In an Illinois family law case, child support is one of the most important issues that must be addressed. When the support amount is determined, it is meant to provide for the child’s best interests. That includes medical care, a safe place to live, clothing, food and other necessities. The noncustodial parent is expected to make the payments in full. Often, the amount is based on various factors including the income and means of both parents. The order is not set in stone and can be modified as needed. As the past several years have shown, challenges can arise without warning and people might suddenly find themselves with diminished income. It is important to understand how to modify a child support order if a supporting parent has lost his or her job.
The basics of a child support modification
Child support is overseen by the Division of Child Support Services (DCSS) and the Illinois Department of Healthcare and Family Services (HFS). It is responsible for deciding when modifications should be made. Every three years, the DCSS will inform the parents that they can ask for the child support order to be reviewed. The review can be done even before three years have elapsed if a noncustodial parent has suffered a significant change in income; if the order does not provide healthcare for the children; or if there was a written request for a review. The order can stay the same as it was; it can be increased; or it can be reduced.
Regarding job loss or income reduction, the noncustodial parent might be facing a professional and personal challenge that causes them to struggle in making the payments. Even if it is temporary, it could be sufficient to warrant a reduction of the child support order. The situation will be scrutinized. If, for example, the supporting parent lost the job due to absenteeism or theft, then it is unlikely that the DCSS will be sympathetic. If it happened because the business closed, then the case will be analyzed in a different light. The parent’s history of making the child support payments can also factor in with a temporary or permanent modification.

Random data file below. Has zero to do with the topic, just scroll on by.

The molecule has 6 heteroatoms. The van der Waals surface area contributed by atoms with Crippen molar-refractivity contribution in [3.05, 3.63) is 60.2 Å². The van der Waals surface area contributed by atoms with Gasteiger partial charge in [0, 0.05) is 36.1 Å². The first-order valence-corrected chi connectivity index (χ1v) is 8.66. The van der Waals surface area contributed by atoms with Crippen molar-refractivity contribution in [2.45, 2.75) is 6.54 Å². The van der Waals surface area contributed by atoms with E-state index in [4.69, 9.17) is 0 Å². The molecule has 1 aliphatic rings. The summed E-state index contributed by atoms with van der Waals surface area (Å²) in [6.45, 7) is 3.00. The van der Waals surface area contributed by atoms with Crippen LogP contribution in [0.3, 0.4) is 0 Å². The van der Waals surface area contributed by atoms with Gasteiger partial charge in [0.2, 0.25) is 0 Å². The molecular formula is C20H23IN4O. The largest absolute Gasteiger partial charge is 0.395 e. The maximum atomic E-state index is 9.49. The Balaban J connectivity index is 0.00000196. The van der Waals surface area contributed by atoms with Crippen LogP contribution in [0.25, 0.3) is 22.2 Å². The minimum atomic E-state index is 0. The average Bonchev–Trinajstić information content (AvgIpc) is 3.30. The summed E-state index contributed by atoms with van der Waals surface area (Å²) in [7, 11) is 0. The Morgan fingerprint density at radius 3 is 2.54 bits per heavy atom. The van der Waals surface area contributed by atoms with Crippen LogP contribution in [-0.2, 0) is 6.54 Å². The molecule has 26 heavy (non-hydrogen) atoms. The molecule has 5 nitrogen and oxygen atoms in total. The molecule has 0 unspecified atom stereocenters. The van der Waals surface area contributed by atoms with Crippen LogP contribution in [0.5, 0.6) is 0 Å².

Both parents should be protected when a modification is requested
The child’s needs are paramount in any family law case in which child support is in dispute. Still, there are options to change the order if the circumstances are sufficient to do so and the child’s needs will be met. For both parents, it is imperative to be aware of their rights. Having experienced guidance with these types of cases is key and can help with reaching an acceptable result.